I would like to introduce the new GhPython compiler feature we are developing for Rhino in Serengeti.
This is an early build, and it is the first time this is shown to the public, so some “rough edges” might still be there. Keep that into account.
You are encouraged to write comments below here. I am also posting a example below here.
Step by step example
A component that shows a textdot relative to screen position (“billboard”).
1 We begin with a customary GhPython component. Please note that these features are only available in Seregeti right now.
We can add and remove inputs by zooming in and out, and change the input names as usual.
2 We put together a small definition for testing the script. We can override the icon by drag-and-dropping 24x24 png’s.
3 We switch to component compilation mode. This mode allows to write a full class that represents the object that runs the script. This follows the Grasshopper SDK IGH_Component interface, but is technically not exactly it.
4 The component code is replaced with a longer version, similar to this one:
5 We need to type the full code. In this case:
from ghpythonlib.componentbase import executingcomponent as component import Grasshopper, GhPython import System import Rhino import rhinoscriptsyntax as rs class MyComponent(component): def __init__(self): super(MyComponent,self).__init__() self.x = "" self.L = Rhino.Geometry.Point2d(0,0) def RunScript(self, x, L): self.x = str(x) if L is not None: self.L = Rhino.Geometry.Point2d(L.X, 1000-L.Y) def DrawViewportWires(self, args): try: args.Display.DrawDot(self.L.X, self.L.Y, self.x, System.Drawing.Color.Black, System.Drawing.Color.White) except Exception, e: System.Windows.Forms.MessageBox.Show(str(e), "script error") def get_ClippingBox(self): return Rhino.Geometry.BoundingBox()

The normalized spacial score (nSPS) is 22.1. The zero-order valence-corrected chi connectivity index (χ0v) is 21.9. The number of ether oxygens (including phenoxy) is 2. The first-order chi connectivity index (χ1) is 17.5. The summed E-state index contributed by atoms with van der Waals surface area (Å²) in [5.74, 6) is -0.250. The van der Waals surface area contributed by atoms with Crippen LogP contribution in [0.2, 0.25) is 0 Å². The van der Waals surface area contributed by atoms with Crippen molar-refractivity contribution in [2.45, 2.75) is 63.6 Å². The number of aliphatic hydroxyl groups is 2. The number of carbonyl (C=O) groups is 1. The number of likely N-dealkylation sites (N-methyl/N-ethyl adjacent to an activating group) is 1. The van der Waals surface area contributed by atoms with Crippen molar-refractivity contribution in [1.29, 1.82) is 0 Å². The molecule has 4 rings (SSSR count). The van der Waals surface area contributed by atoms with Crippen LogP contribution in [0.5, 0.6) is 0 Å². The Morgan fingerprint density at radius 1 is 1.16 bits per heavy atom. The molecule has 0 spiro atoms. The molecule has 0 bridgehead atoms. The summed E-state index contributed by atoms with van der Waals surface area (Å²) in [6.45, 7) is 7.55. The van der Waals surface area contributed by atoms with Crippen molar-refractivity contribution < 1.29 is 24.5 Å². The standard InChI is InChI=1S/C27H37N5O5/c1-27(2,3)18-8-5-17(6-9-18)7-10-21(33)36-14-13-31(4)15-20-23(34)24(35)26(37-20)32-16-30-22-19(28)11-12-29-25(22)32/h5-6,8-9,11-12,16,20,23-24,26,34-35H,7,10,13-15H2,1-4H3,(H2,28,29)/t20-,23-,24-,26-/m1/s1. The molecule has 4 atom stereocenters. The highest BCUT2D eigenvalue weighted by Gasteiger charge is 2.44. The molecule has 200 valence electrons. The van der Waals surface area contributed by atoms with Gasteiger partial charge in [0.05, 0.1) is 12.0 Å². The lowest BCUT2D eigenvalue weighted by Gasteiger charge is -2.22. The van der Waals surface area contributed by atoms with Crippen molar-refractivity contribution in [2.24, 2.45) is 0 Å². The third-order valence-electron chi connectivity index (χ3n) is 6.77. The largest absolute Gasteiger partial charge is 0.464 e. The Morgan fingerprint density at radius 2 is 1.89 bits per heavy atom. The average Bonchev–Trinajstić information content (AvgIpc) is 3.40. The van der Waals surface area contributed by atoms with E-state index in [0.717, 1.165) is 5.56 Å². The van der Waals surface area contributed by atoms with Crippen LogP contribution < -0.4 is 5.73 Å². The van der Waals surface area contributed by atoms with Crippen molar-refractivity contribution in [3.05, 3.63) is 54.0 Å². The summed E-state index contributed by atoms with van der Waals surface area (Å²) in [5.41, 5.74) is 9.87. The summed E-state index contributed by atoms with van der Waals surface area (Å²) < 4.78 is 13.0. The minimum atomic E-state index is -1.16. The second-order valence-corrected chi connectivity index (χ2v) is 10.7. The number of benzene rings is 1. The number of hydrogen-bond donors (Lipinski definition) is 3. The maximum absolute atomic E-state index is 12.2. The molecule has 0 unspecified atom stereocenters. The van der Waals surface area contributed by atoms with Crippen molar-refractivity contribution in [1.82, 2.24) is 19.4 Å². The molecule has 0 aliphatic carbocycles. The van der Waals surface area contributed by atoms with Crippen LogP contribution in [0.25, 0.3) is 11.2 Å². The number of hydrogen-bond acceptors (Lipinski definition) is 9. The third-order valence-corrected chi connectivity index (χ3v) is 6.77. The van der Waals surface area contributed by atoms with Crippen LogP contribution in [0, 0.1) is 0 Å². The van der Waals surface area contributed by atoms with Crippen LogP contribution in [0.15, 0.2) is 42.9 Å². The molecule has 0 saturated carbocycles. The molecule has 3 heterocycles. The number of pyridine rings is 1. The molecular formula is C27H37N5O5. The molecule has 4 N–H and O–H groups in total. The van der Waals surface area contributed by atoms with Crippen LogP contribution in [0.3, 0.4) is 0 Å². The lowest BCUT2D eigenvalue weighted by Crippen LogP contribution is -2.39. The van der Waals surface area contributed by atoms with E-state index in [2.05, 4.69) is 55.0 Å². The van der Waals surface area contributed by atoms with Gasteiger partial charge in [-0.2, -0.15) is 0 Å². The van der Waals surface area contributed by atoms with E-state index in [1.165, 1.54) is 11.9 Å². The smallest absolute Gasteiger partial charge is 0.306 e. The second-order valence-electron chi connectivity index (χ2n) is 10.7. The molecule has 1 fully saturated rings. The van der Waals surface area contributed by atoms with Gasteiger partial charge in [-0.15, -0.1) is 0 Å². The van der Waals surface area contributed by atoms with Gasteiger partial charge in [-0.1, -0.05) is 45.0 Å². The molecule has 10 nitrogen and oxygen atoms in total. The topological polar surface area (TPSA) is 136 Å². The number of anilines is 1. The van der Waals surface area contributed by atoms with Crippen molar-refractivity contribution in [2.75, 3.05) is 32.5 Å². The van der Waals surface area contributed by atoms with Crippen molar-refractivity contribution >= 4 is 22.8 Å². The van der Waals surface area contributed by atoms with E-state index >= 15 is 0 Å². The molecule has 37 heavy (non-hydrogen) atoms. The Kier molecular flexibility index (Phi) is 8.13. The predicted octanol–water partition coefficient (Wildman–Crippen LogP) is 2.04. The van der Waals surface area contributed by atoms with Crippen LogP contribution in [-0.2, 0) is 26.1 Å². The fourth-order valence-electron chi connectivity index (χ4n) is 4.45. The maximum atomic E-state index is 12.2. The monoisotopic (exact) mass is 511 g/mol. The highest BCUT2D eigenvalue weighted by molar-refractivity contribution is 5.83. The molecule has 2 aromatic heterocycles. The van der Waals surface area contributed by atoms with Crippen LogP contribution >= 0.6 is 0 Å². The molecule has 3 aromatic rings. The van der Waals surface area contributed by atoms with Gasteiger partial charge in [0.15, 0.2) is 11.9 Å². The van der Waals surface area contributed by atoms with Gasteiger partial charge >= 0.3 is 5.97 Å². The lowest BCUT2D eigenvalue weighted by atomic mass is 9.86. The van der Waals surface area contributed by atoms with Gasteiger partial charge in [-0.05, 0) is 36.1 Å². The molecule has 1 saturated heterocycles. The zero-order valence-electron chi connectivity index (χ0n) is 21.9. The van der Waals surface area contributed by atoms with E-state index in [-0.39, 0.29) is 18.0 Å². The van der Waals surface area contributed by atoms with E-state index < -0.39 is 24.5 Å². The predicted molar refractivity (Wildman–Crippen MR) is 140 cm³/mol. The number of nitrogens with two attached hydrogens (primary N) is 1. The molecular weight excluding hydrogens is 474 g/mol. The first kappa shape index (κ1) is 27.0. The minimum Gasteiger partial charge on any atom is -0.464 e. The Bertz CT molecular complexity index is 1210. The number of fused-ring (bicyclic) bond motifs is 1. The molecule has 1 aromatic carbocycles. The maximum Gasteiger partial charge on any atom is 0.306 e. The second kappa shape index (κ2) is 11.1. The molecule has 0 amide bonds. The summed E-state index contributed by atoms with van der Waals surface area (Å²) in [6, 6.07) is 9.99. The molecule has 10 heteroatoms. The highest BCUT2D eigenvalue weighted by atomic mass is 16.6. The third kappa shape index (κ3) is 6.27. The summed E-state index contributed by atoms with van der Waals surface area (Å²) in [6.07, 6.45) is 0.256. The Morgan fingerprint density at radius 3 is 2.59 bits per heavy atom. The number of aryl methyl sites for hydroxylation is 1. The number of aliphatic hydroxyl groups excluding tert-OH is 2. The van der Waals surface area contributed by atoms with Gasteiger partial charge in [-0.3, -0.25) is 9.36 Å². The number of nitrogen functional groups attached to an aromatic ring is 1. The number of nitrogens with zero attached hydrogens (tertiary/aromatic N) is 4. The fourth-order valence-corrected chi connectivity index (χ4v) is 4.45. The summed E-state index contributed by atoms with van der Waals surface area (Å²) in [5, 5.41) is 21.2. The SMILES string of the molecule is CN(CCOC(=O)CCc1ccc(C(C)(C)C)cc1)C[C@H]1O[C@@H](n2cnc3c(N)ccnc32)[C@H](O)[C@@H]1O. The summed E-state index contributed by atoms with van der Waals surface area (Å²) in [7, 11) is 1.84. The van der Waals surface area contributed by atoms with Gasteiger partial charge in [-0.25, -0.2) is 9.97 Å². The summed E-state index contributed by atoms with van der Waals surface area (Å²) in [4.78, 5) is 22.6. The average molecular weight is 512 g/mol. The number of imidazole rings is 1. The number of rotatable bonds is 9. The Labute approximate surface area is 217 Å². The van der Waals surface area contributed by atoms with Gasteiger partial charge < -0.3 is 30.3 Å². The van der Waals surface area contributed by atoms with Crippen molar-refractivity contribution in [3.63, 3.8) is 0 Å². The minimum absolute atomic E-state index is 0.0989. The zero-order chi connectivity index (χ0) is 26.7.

Our definition is ready.
We hit “Compile” and fill the form.
We just need to save the .GHPY to the default folder, and Grasshopper will load it automatically.
If you want, you can also export the compilable code and compile it yourself with this short code:
import clr clr.CompileModules("result.ghpy", "myuniquemodule1.py", "myuniquemodule2.py", ...)
Only one gotcha (automatically taken care of in the default “Compile…”): your modules need to have unique names, otherwise a non-unique module might shadow another one.
Please let me hear your thoughts and comments.
for Robert McNeel & Associates